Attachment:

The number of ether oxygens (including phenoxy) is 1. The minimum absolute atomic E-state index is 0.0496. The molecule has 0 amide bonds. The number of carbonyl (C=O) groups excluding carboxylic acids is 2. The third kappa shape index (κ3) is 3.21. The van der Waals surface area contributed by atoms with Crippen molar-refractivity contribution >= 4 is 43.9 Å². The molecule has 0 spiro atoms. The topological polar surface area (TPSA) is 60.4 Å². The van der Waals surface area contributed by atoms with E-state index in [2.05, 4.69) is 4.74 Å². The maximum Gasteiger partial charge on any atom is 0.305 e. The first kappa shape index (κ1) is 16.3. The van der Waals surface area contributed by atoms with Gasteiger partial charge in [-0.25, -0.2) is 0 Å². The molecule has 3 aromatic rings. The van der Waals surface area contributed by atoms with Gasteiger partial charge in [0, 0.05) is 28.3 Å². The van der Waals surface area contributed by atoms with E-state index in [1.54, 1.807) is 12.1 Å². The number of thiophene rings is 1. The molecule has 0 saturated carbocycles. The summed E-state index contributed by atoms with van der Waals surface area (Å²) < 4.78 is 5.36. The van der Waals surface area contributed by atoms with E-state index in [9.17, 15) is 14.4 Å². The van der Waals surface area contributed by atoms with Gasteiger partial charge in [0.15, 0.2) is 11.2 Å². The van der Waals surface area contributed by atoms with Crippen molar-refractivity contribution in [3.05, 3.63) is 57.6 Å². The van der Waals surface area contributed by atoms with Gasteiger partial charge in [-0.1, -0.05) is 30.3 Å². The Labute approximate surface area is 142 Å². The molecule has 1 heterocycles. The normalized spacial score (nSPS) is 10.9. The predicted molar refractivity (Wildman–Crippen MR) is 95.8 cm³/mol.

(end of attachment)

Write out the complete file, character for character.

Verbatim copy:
The number of ether oxygens (including phenoxy) is 1. The minimum absolute atomic E-state index is 0.0496. The molecule has 0 amide bonds. The number of carbonyl (C=O) groups excluding carboxylic acids is 2. The third kappa shape index (κ3) is 3.21. The van der Waals surface area contributed by atoms with Crippen molar-refractivity contribution >= 4 is 43.9 Å². The molecule has 0 spiro atoms. The topological polar surface area (TPSA) is 60.4 Å². The van der Waals surface area contributed by atoms with E-state index in [2.05, 4.69) is 4.74 Å². The maximum Gasteiger partial charge on any atom is 0.305 e. The first kappa shape index (κ1) is 16.3. The van der Waals surface area contributed by atoms with Gasteiger partial charge in [-0.25, -0.2) is 0 Å². The molecule has 3 aromatic rings. The van der Waals surface area contributed by atoms with Gasteiger partial charge in [0, 0.05) is 28.3 Å². The van der Waals surface area contributed by atoms with E-state index in [1.54, 1.807) is 12.1 Å². The number of thiophene rings is 1. The molecule has 0 saturated carbocycles. The summed E-state index contributed by atoms with van der Waals surface area (Å²) < 4.78 is 5.36. The van der Waals surface area contributed by atoms with E-state index in [9.17, 15) is 14.4 Å². The van der Waals surface area contributed by atoms with Gasteiger partial charge in [0.15, 0.2) is 11.2 Å². The van der Waals surface area contributed by atoms with Crippen molar-refractivity contribution in [3.05, 3.63) is 57.6 Å². The van der Waals surface area contributed by atoms with Gasteiger partial charge in [-0.1, -0.05) is 30.3 Å². The Labute approximate surface area is 142 Å². The molecule has 1 heterocycles. The normalized spacial score (nSPS) is 10.9. The predicted molar refractivity (Wildman–Crippen MR) is 95.8 cm³/mol.